With higher doses of tramadol and citalopram there is an increased likelihood of serotonin syndrome occurring in the patient. This may occur with concomitant use of medications that inhibit the metabolism of tramadol or that increase the serotonin level in the central nervous system. This drug interaction was reported in different cases where an SSRI was given with tramadol. Citalopram 10 mg/day, fluoxetine 20-80 mg/day, paroxetine 10-20 mg/day and sertraline 100 mg/day was given with tramadol at a dose of 100-800 mg/day, where the combination resulted in the patients developing serotonin syndrome.15-21
If a patient is likely to have serotonin syndrome the serotonergic agents need to be discontinued immediately and hospital care should be given for a minimum of 24 hours. The condition will usually resolve in between 24 and 96 hours.22 To treat hyperthermia caused by serotonin syndrome a benzodiazepine such as diazepam or lorazepam should be given to decrease any agitation or seizure-movements. Cyproheptadine should also be given, which is a serotonin receptor antagonist to block any further serotonin production. Keeping the body cool is essential. This can be done using ice packs and intravenous fluids, which keep the patients internal temperature as low as possible. In severe cases the patient may need to be paralysed and placed on artificial ventilation to prevent any muscle damage.23 The pharmacist is a key link in the prevention and management of serotonin syndrome related to SSRIs and other medications.
A rare, but potentially life-threatening complication of anaesthesia is malignant hyperthermia.24 Malignant hyperthermia is an autosomal dominant inherited disease and usually develops during or after a general anaesthetic. This however does not occur with every exposure to the triggering agents, with patients that are susceptible able to undergo many routine anaesthetic uses before developing malignant hyperthermia if they have the inherited disease.25 It can be found in both sexes, directly affecting the next generation in line. There is a 50% chance of the first relatives, for example parents, brothers, sisters and children inheriting the disease. Abnormal proteins are produced inside susceptible individuals muscle cells. These proteins activate the release of excess calcium when the triggering anaesthetic is inhaled. This increase of calcium initiates sustained muscle contractions whilst significantly increasing the amount of energy the body uses. It is this that causes a corresponding increase in heat production. The overactive muscles cells ultimately run out of energy and die. Once the cells have died elevated levels of potassium and protein are released into the bloodstream, causing a cascade of very dangerous proceedings. This mainly includes muscle damage, cardiac arrest, brain damage, internal bleeding, and organ failure that may result in death. This can occur even when the proper treatment has been administered. Around 40 years ago the mortality rate was around 8-%, however it is now around 10%. 26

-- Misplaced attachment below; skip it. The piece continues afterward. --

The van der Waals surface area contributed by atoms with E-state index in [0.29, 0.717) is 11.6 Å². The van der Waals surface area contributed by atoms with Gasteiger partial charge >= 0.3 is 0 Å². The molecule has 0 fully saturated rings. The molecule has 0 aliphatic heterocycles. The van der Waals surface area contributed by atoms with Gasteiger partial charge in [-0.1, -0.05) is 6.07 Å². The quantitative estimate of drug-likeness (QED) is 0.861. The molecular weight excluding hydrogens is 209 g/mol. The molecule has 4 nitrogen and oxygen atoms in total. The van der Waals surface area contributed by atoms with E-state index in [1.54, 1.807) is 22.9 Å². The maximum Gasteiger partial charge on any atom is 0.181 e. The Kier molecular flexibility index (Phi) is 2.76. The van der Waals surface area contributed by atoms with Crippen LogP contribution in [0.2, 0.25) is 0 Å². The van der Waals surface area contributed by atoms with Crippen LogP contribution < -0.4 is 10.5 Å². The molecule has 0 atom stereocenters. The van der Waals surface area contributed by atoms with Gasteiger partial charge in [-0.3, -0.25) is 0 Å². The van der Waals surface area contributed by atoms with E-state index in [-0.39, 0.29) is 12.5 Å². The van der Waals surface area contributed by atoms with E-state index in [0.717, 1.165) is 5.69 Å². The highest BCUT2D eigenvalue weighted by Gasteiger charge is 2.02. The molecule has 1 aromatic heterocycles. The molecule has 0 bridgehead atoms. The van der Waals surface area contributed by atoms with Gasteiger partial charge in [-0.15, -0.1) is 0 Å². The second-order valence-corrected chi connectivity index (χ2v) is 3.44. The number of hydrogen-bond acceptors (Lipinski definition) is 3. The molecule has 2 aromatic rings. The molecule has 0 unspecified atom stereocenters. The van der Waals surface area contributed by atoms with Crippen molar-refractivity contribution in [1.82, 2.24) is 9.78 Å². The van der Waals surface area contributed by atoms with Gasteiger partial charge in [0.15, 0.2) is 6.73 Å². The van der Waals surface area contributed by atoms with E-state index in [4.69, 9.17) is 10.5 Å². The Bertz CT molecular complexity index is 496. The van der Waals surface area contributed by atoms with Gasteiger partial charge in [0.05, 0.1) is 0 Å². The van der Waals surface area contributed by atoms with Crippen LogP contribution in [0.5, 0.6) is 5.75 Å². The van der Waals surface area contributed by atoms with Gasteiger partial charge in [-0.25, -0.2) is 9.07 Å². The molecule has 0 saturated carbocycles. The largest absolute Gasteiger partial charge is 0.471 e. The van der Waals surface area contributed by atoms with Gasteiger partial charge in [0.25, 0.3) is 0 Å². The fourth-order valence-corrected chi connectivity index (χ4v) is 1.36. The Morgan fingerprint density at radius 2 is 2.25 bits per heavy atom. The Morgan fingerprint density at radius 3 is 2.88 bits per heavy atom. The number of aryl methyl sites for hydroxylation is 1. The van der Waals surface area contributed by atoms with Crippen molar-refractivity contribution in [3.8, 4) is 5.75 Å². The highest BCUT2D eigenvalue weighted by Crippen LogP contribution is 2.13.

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Volatile anaesthetics most commonly trigger malignant hyperthermia. They are liquid at room temperature, and can easily be evaporated for inhalation administration. One example is halothane, a very potent anaesthetic that has a slow onset and offset, however due to the risk of hepatitis with repeated use it is now rarely administered. Another example is sevoflurane, an expensive volatile anaesthetic that has a rapid onset and offset. Succinylcholine, a neurotransmitter-blocking agent with a rapid onset with a short duration of action can also trigger malignant hyperthermia.27